I returned home just a tad deflated. Interstellar had been a dud: overly portentous, tedious at times, and much too enamored of its special effects. That was bad enough, but I had also noticed something peculiar about my viewing experience. A crucial component of my regular movie-watching at home had not been present: my regular partner in those adventures, my wife. I realized that built into my watching of a movie at home was her presence: when watching a scene on the screen, part of my reaction to it was caught up inextricably in a conscious and subconscious sensing of hers, whether horror, amusement, incredulity, and of course, sometimes, tears. (Sometimes my wife’s reactions are audible ones; sometimes, even as my eyes are exclusively trained on the screen, I find my thoughts turn to speculation about how she is responding to the same scene.)

That afternoon, as I had watched Interstellar alone, I found that my affective response to its offerings was curiously denuded; I felt as if they were lacking that part which was a sympathetic interaction with what would have been my wife’s responses to the movie. Somehow, over the years that my wife and I had been watching movies together, my responses to the movie-watching experience had started to include an interplay with hers. To watch a movie without my wife present was now to experience a peculiar sort of incompleteness in it. (There is also the small matter of how, once the movie was over, I was not able to engage in any kind of discussion with her about our respective takes on it.)

Such ‘boundary melting’ can be, depending on your perspective, frightening or exhilarating. Therapists ask us to be cognizant of the limits of our selves, to not let ourselves become subsumed in those of others; we worry incessantly about our ‘personal spaces;’ and of course, many couples are asked to ‘de-couple’ by counselors in an effort to get their personal relationships back on track. And yet, as the glories of truly rewarding sexual encounters remind us, the dissolution of our selves’ boundaries can be one of those rare moments during which non-mystics can have a quasi-religious experience.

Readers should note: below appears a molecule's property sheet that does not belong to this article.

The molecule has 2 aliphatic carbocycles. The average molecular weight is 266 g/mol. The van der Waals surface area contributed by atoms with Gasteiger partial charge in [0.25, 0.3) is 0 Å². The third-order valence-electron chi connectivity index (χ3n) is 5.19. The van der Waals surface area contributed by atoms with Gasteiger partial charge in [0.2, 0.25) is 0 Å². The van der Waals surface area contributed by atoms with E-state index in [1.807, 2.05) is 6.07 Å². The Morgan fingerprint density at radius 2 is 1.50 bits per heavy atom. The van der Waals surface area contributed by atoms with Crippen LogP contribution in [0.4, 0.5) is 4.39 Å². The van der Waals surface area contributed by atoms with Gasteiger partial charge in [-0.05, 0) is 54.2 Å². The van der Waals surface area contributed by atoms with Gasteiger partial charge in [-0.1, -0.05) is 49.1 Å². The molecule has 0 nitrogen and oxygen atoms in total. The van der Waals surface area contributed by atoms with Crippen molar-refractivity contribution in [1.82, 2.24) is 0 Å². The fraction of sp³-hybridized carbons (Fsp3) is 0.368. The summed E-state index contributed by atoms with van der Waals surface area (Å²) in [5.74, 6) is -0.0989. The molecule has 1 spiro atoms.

A crucial aspect of the movie-watching experience at home was communication of a very particular kind, one that enriched my bare interaction with the director’s offering. That should be unsurprising, given that what we call our self arises precisely from a kind of inner communication within us.

Paul Valéry on the Indispensability of Avatars

Paul Valéry is quoted in Stephen Dunn‘s Walking Light (New York, Norton 1993) as saying:

I believe in all sincerity that if each man were not able to live a number of lives besides his own, he would not be able to live his own life.

Valéry’s stress on the sincerity of this claim for the necessity of multiple personalities and selves is required, obviously, in case our first response is to ask which one of his selves is speaking.¹ But with that out of the way, we can get down to inquiring into the grounds for such a pressing need: Why is this multiplicity desirable? Why disdain a coherent, unitary, integrated, self? Or at least, why imagine that to maintain the appearance of one life, one self–for that is all that appears to remain in Valery’s imagining–many others are needed and necessary?

Perhaps because Valéry has noticed, like many of us do, that to want to take on many lives, to imagine living them in all of their particular details, appears as an essential component of our days and nights, that the taking on and trying out, of a new self is an integral part of our appreciation of the arts, and indeed, of others. If we empathize, it is because we can imagine ourselves as another; if we gaze in wonder at a painting depicting the joy, or sorrow, or daily tedium of another, it is because our imaginative capacity has revealed itself in our taking on the beings of those depicted on the canvas in front of us; if we feel ourselves captivated by a novel’s characters it is because we have allowed ourselves to feel themselves in us, to become them while we read.

Perhaps it is also because Valéry notices the difficulty in maintaining a coherent narrative of the self through our past and present, when physical appearances are fleeting, where psychological change is almost as continuous as our external transformation, where the attenuation, modification and alteration of the face(s) we present to our daily circumstances is a never-ending task requiring much careful attention and customization. More importantly it is a task we revel in, not one we resent. If there is a stable self, it appears at best as a convenient, fictional foundation for all the performances staged on it.